The church, in other words, was proposing a reasoned examination of the ethics weighed against the
anticipated benefits – while the medical research lobby has been resorting to an entirely unreasonable claim to be free of any such examination.

The government went further, claiming that the prospect of cures made the research an "inherently moral endeavour". By focusing a skeptical public on the prospect of freedom from crippling diseases and by conflating the achievements in adult stem cell research with embryonic research, there was no need to deal with the ethical reservations. Prime Minister Gordon Brown claimed quite untruthfully that scientists "are close to the breakthroughs that will allow embryonic stem cells to be used to treat a much wider range of conditions", before adding, wildly, that medical researchers "argue that the safest way to maintain progress is to make use of animal eggs from which the animal genetic material is almost entirely removed".

Yet the progress of adult stem cell research in no way depends on or has even benefited from embryonic stem cell research. As a number of leading stem cell scientists wrote in a letter to The Times of London, "such proposals are highly speculative in comparison to established sources of human stem cells and we remain unaware of any cogent
evidence suggesting any might yield significant therapeutic dividend". Ethical considerations aside, it would be far too dangerous: they are prone to forming tumours. Some months ago the highly regarded New England Journal of Medicine regretted that "the technical difficulties and ethical complexities" of using cloned human embryonic stem cells "were always likely to render it impractical". As the neuroscientist Professor Neil Scolding wrote recently, "Few serious embryonic stem-cell scientists will speak in support of cybrid embryos specifically on the basis of their intrinsic potential for therapeutic research."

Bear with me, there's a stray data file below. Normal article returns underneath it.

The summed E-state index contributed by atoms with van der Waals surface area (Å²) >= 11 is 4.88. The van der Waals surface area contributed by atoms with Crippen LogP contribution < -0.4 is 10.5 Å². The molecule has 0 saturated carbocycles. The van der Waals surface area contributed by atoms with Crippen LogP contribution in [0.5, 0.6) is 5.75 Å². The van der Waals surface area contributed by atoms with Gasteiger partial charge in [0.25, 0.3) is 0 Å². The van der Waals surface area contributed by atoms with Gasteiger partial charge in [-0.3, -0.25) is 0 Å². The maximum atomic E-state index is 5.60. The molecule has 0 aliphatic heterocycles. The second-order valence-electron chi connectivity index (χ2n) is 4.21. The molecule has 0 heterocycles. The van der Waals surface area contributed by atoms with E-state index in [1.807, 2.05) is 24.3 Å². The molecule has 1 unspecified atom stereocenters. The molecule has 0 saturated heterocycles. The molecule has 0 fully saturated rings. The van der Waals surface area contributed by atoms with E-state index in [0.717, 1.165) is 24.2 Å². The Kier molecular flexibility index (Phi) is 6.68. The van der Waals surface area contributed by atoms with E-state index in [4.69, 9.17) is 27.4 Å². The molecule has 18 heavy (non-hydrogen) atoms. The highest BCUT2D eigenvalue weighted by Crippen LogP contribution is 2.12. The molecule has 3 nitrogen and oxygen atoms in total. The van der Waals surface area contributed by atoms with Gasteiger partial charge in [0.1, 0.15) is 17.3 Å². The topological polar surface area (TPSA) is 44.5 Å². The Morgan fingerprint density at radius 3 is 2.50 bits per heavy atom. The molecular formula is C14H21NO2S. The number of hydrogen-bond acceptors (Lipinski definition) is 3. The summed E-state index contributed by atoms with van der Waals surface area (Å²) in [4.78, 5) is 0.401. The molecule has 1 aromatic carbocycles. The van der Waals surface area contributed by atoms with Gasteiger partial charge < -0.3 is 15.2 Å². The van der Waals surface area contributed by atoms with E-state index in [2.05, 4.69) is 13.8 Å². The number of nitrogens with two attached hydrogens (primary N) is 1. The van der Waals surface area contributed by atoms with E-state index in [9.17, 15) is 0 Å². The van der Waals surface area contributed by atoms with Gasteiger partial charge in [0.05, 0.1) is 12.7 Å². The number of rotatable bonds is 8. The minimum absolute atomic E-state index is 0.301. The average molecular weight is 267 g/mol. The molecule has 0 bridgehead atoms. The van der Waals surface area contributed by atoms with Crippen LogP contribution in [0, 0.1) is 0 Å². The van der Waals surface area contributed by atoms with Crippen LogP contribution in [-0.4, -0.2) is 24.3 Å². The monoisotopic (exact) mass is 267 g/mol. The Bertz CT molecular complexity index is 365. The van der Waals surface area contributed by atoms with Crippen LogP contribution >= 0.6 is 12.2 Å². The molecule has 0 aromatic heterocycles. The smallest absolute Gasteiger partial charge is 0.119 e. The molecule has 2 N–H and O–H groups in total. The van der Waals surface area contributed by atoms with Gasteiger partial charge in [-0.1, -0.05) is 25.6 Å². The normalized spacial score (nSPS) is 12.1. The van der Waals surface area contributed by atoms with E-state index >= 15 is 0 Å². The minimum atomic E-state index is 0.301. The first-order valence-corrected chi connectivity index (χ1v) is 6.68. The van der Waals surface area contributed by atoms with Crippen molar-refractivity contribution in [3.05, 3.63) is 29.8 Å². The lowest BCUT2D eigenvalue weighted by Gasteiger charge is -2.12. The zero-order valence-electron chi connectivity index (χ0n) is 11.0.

The idea that there is no need to weigh ethical reservations about the use of human life against the anticipated benefits of research makes Britain’s neighbours nervous. In Germany, where creating chimeras (human-animal
hybrids) is against the law, the German Medical Association said it showed that the British were "developing a completely different relationship to growing life". Germany’s 20th-century experience of the commodification of human beings has sensitized its culture to the need for placing moral fences around scientific research. But in Britain, members of Parliament who had the same sensitivity were drowned out by the panegyrics to scientific freedom and
the scornful dismissal of "religious" reservations. As Professor Burn told the panel, under the microscope 14-day-old human embryos "look just like semolina".

Austen Ivereigh, former adviser to Cardinal Cormac Murphy-O’Connor, is a writer and journalist based in London. - , America - Jesuit Magazine